Breaking bad habits

Updated: 2013-06-29 07:37

(China Daily)

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China forum | Stephen S. Roach

China and US should properly handle excesses in asset and credit markets, and avoid dangerous distortions of economy

It was never going to be easy, but central banks in the world's two largest economies - the United States and China - finally appear to be embarking on a path to policy normalization. Addicted to an open-ended strain of uber-monetary accommodation that was established in the depths of the global financial crisis of 2008-09, financial markets are now gasping for breath. Ironically, because the traction of unconventional policies has always been limited, the fallout on real economies is likely to be muted.

The US Federal Reserve and the People's Bank of China are on the same path, but for very different reasons. For Fed Chairman Ben Bernanke and his colleagues, there seems to be a growing sense that the economic emergency has passed, implying that extraordinary action - namely, a zero-interest-rate policy and a near-quadrupling of its balance sheet - is no longer appropriate. Conversely, the PBOC is engaged in a more preemptive strike - attempting to ensure stability by reducing the excess leverage that has long underpinned the real side of an increasingly credit-dependent Chinese economy.

Both actions are correct and long overdue. While the Fed's first round of quantitative easing (QE)helped to end the financial-market turmoil that occurred in the depths of the recent crisis, two subsequent rounds - including the current, open-ended QE3 - have done little to alleviate the lingering pressure on over-extended American consumers. Indeed, household-sector debt is still in excess of 110 percent of disposable personal income and the personal savings rate remains below 3 percent, averages that compare unfavorably with the 75 percent and 7.9 percent norms that prevailed in the final three decades of the 20th century.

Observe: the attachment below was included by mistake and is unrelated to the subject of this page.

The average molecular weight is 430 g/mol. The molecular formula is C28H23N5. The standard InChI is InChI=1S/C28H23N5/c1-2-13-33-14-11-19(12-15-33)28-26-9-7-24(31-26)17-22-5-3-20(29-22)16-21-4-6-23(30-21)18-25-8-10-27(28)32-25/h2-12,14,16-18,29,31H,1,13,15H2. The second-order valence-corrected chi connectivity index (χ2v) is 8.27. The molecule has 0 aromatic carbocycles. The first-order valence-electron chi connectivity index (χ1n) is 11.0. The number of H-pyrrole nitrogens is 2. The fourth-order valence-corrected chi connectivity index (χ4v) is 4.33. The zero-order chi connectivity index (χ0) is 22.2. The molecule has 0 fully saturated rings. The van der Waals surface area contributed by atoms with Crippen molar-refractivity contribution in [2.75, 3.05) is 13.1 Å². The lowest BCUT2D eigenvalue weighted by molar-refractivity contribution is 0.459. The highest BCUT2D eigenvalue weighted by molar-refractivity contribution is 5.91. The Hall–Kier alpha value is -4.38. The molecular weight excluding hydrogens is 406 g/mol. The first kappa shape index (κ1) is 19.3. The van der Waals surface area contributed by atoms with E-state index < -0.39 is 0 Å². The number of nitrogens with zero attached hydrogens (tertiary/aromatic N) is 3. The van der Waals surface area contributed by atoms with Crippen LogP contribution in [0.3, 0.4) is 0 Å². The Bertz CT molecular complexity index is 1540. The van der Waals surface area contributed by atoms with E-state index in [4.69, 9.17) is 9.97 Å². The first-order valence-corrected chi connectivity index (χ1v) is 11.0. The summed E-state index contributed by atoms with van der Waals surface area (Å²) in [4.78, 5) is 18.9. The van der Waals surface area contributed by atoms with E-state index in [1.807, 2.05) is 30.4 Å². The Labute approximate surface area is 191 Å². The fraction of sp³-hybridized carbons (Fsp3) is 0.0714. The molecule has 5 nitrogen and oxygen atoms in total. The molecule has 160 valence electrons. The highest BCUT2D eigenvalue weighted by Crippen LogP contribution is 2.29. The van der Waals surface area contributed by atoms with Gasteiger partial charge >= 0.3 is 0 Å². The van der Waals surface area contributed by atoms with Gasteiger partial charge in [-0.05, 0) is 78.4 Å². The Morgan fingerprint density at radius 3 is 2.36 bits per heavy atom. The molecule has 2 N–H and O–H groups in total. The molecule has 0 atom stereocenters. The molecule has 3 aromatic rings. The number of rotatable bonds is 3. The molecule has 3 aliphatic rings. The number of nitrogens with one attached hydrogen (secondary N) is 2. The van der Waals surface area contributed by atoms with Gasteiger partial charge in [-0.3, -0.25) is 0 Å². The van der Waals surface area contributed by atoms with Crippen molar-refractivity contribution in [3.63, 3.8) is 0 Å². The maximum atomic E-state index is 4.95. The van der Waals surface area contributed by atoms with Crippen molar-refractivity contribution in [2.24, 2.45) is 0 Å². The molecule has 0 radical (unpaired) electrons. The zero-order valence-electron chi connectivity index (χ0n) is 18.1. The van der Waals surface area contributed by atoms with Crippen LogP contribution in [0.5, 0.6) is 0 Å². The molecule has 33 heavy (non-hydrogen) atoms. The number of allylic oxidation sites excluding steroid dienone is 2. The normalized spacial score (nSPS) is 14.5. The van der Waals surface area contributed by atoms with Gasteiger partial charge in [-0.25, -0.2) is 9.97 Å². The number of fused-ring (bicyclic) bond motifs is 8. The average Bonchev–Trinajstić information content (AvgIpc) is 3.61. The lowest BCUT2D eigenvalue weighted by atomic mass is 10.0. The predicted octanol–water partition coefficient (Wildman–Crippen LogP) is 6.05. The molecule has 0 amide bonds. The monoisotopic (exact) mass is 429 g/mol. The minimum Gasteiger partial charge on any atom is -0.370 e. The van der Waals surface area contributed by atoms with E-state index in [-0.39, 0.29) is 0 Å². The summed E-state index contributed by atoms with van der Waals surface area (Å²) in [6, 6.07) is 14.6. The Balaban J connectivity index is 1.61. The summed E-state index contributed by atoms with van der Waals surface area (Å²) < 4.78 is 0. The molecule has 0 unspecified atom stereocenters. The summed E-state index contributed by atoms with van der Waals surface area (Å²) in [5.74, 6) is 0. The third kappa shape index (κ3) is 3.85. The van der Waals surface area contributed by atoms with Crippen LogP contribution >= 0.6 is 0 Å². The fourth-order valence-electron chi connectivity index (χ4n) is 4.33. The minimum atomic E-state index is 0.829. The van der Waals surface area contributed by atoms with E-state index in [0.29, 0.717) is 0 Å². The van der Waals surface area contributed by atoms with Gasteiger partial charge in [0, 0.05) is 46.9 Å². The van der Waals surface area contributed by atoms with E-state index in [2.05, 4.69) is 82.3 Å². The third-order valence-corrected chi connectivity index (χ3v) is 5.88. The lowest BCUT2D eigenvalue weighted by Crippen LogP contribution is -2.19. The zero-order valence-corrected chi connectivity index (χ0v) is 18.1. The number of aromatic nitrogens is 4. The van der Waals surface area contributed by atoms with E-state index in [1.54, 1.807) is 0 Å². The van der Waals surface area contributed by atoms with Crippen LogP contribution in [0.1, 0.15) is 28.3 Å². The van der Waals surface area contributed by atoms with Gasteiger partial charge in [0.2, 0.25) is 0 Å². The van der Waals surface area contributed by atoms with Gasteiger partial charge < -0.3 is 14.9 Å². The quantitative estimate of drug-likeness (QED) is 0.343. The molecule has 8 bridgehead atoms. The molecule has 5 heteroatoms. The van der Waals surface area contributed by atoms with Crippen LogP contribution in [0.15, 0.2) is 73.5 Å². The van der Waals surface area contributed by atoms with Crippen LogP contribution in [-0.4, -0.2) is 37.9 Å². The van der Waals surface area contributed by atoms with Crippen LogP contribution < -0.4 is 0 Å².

With American consumers responding by hunkering down as never before, inflation-adjusted consumer demand has remained stuck on an anemic 0.9 percent annualized growth trajectory since early 2008, keeping the US economy mired in a decidedly subpar recovery. Unable to facilitate balance-sheet repair or stimulate real economic activity, QE has, instead, become a dangerous source of instability in global financial markets.

With the drip feed of QE-induced liquidity now at risk, the recent spasms in financial markets leave little doubt about the growing dangers of speculative excesses that had been building. Fortunately, the Fed is finally facing up to the downside of its grandiose experiment.

Recent developments in China tell a different story - but one with equally powerful implications. There, credit tightening does not follow from determined action by an independent central bank; rather, it reflects an important shift in the basic thrust of the State's economic policies. China's new leadership, headed by President Xi Jinping and Premier Li Keqiang, seems determined to focus policy on the quality of growth.

This shift not only elevates the importance of the pro-consumption agenda of China's 12th Five-Year Plan (2011-15); it also calls into question the longstanding proactive tactics of the country's fiscal and monetary authorities. The policy response - or, more accurately, the policy non-response - to the current slowdown is an important validation of this new approach.

The absence of a new round of fiscal stimulus indicates that the Chinese government is satisfied with a 7.5-8 percent GDP growth rate - a far cry from the earlier addiction to growth rates around 10 percent. But slower growth in China can continue to sustain development only if the economy's structure shifts from external toward internal demand, from manufacturing toward services, and from resource-intensive to resource-light growth. China's new leadership has not just lowered its growth target; it has upped the ante on the economy's rebalancing imperatives.

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